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Barbershop quartet focuses on harmony

To help pay for outfits, sheet music and other expenses, The Shamrocks, a local barbershop quartet, has teamed with Petal Pushers Flowers to offer a romantic Valentines Day gift. From left, Joe Wingard, Joel Johnson, Casey Willis and David Hogue.

To help pay for outfits, sheet music and other expenses, The Shamrocks, a local barbershop quartet, has teamed with Petal Pushers Flowers to offer a romantic Valentines Day gift. From left, Joe Wingard, Joel Johnson, Casey Willis and David Hogue.

ALBANY, Ga. -- Back in the days before TV, cars or movies -- when two bits would buy a shave and a haircut -- guys would sometimes hang around local barbershops to enjoy each other's company. Sometimes they even sang together without the benefit of instruments.

Today, four local men continue a part of that tradition with their barbershop quartet The Shamrocks.

While neither Shamrock expected to win the "American Idol" competition, the four -- USMC Cpl. Casey Willis, who sings bass; retired Marine Col. Joe Wingard, tenor; David Hogue, baritone and Joel Johnson, lead or melody vocals -- have at least come up with some ways to pay for outfits, sheet music and related professional expenses.

February is the month for lovers and the group has partnered with Petal Pushers Flowers at 1008 West Third Ave. to create the perfect old-style romantic singing valentine, said Ron Acton, unofficial spokesman for The Shamrocks and a member of the larger Southwest Georgia Harmonics, a barbershop chorus group. Decked in their finest red cummerbunds and bow ties, the four gentlemen from days gone by unlimber their a cappella harmonies and more.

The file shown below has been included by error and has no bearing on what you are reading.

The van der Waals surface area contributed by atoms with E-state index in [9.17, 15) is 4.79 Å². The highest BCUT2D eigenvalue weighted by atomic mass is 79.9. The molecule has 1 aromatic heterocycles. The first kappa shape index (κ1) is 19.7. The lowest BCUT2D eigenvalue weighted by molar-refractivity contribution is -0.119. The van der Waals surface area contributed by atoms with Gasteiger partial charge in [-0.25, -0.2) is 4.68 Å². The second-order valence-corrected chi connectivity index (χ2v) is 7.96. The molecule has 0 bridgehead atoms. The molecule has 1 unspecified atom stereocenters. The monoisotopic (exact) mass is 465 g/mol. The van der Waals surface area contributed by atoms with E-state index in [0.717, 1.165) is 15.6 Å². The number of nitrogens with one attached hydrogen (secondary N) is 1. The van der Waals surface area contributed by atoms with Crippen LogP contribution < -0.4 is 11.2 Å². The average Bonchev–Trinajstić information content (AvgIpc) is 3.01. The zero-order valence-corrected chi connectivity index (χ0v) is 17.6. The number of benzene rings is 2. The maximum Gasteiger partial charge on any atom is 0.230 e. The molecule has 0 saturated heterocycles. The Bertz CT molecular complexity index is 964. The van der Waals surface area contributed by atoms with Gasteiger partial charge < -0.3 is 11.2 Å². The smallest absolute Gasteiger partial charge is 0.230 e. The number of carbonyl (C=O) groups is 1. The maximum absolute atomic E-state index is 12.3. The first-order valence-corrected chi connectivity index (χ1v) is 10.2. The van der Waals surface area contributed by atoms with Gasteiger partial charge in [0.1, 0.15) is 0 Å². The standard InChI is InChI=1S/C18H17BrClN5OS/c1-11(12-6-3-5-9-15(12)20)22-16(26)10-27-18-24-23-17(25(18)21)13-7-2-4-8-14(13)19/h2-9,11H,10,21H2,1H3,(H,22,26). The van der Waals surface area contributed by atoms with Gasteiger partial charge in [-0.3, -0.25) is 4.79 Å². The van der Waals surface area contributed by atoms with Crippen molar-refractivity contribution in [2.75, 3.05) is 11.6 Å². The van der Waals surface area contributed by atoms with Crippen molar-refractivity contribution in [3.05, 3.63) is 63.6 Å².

"We'll deliver to your valentine three roses in a bud vase, a small bag of candy and a barbershop serenade for $55," Acton said.

Performing at the Dougherty County Kiwanis Club Monday, The Shamrocks crooned true golden oldies including "Heart of My Heart," "Little Liza Medley," "Georgia On My Mind" and "Shine On Me."

According to Hogue, The Shamrocks were started four years ago by the late Charles Luttrell at St. Patrick's Episcopal Church in Albany. Until his death, Luttrell directed the group and sang bass vocals.

"He was the choir director, and one day (Luttrell) just got us back in a room and we did some barbershop," Hogue said. "We just sang a piece and that was all it took. That was it. You could hear that blend right there with us four. We did that a few more times and decided to call ourselves The Shamrocks."

Members of the group agree that barbershop is not for everyone or for every location. They try to check out their audience before setting up their shows.

"We sang at a wine-and-cheese event one time," Wingard said, "and lo and behold the wine had been freely distributed and the people were all just really talking. You can't even hear yourself, so it doesn't work that well in that environment.

"We sang at the Moose Lodge, too, and it wasn't really conducive to nice harmony. The first song wasn't so bad, and then they started getting a little louder. You have to almost strain your voice."

For information on The Shamrocks' singing valentine or for upcoming performances, call Acton at (229) 888-8122.

Comments

oldster 1 year, 6 months ago

Once you hear Barbershop harmony and hear those chords ring you will be hooked. I have loved Barbershop harmony since I first heard it way back in 1961, and I thank people like the Shamrocks for presenting and preserving this unique form harmony that was born in America, to us for our enjoyment. The family that sings together lives in harmony.

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